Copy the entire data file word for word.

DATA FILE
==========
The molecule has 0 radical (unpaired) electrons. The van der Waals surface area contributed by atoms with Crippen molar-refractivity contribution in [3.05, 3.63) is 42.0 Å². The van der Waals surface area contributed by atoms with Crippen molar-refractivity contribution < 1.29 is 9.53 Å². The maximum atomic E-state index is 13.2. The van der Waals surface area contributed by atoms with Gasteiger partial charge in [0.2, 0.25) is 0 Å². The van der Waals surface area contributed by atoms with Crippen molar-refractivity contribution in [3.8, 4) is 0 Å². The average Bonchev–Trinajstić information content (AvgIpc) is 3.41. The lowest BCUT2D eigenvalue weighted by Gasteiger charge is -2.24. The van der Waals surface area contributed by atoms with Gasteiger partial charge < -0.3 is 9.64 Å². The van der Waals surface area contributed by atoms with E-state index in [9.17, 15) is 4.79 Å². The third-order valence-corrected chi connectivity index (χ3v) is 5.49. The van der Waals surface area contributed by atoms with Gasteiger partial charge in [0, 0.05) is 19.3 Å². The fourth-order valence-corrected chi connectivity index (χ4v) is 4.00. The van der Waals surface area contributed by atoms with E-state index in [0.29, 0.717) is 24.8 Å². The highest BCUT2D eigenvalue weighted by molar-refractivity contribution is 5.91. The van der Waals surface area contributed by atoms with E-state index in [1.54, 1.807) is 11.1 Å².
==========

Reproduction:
The molecule has 0 radical (unpaired) electrons. The van der Waals surface area contributed by atoms with Crippen molar-refractivity contribution in [3.05, 3.63) is 42.0 Å². The van der Waals surface area contributed by atoms with Crippen molar-refractivity contribution < 1.29 is 9.53 Å². The maximum atomic E-state index is 13.2. The van der Waals surface area contributed by atoms with Gasteiger partial charge in [0.2, 0.25) is 0 Å². The van der Waals surface area contributed by atoms with Crippen molar-refractivity contribution in [3.8, 4) is 0 Å². The average Bonchev–Trinajstić information content (AvgIpc) is 3.41. The lowest BCUT2D eigenvalue weighted by Gasteiger charge is -2.24. The van der Waals surface area contributed by atoms with Gasteiger partial charge < -0.3 is 9.64 Å². The van der Waals surface area contributed by atoms with E-state index in [9.17, 15) is 4.79 Å². The third-order valence-corrected chi connectivity index (χ3v) is 5.49. The van der Waals surface area contributed by atoms with Gasteiger partial charge in [0, 0.05) is 19.3 Å². The fourth-order valence-corrected chi connectivity index (χ4v) is 4.00. The van der Waals surface area contributed by atoms with E-state index in [0.29, 0.717) is 24.8 Å². The highest BCUT2D eigenvalue weighted by molar-refractivity contribution is 5.91. The van der Waals surface area contributed by atoms with E-state index in [1.54, 1.807) is 11.1 Å².